The good news is, there won’t be a government shutdown this week. The bad news is, the next budget fight is set for mid-November, and that clash is likely to be considerably worse.

The agreement reached last night was over a spending bill that was itself a stopgap measure. This continuing resolution was never about funding the government for the next year; it’s about keeping the government’s lights on for the next six weeks.

To be sure, Congress could have worked on a full-year spending measure. Indeed, the blueprint was already in place — as a resolution to the scandalous debt-ceiling fiasco, Democrats and Republicans agreed to spending levels for the next fiscal year. A continuing resolution to cover the next year would have made perfect sense, and saved Washington a lot of heartache.

But Republicans had other ideas and pushed a wholly-unnecessary short-term measure, setting the stage for yet another fight six weeks from now. Why? Because as Stan Collender recently explained, GOP officials want a new opportunity to use a shutdown threat as leverage to make more demands.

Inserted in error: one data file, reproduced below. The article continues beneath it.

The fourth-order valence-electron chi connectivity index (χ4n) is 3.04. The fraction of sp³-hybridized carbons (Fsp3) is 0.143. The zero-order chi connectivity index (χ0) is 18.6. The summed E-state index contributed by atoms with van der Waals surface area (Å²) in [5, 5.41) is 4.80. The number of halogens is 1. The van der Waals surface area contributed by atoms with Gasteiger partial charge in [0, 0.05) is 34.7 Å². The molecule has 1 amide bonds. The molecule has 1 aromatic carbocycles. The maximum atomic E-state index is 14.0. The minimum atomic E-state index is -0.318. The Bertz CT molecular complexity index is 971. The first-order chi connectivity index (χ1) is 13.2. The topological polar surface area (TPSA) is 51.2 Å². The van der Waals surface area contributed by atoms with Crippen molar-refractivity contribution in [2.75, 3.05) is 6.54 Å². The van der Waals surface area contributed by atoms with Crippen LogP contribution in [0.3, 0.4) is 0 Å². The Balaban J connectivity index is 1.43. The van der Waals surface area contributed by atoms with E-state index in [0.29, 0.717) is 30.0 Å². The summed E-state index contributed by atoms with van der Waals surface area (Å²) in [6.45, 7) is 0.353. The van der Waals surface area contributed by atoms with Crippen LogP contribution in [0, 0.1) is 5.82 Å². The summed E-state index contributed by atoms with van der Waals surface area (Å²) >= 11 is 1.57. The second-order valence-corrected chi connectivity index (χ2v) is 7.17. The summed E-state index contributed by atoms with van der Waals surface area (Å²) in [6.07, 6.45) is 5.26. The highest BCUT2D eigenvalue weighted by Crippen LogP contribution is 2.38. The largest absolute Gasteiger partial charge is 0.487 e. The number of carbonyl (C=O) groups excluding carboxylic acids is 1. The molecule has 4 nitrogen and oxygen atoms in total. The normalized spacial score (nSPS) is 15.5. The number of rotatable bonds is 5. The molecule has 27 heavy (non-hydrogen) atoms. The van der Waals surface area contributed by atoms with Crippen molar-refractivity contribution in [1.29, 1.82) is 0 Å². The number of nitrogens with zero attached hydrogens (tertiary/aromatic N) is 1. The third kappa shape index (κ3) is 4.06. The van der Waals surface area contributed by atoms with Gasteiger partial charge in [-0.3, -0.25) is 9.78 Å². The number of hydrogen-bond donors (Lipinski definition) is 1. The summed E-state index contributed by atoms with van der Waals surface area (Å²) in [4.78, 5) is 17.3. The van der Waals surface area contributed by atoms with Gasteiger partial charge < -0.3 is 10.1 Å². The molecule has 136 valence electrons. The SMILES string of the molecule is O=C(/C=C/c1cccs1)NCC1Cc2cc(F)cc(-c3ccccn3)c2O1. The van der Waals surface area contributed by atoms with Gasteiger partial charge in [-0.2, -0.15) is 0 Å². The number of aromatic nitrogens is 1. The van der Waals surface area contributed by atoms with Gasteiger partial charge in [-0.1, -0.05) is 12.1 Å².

The commonly assumed but unstated reason for a short-term CR is that the House GOP wants to have increased political leverage on budget and other issues by being able to hold yet another potential government shutdown over the heads of Congressional Democrats and the White House. This time it supposedly will be policy riders — changes in authorizations — rather than spending levels that will be the biggest points of contention. Multiple CRs will mean frequent opportunities for House Republicans to impose their preferences on non-budget issues and using appropriations to do it.

Suzy Khimm explained yesterday, “[T]he next round of budget negotiations will feature much larger stakes, much more consequential differences, and many more opportunities and excuses for mischief.” She also walked through some of the potential flashpoints, including the larger scope of the next round (members will be debating the budget, not just offsets for disaster aid), as well as GOP goals about policy riders.

The agreement struck in the Senate last night will, once approved by the House, keep the government funding through Nov. 18. Go ahead and start the shutdown clock again.

Steve Benen

Follow Steve on Twitter @stevebenen. Steve Benen is a producer at MSNBC's The Rachel Maddow Show. He was the principal contributor to the Washington Monthly's Political Animal blog from August 2008 until January 2012.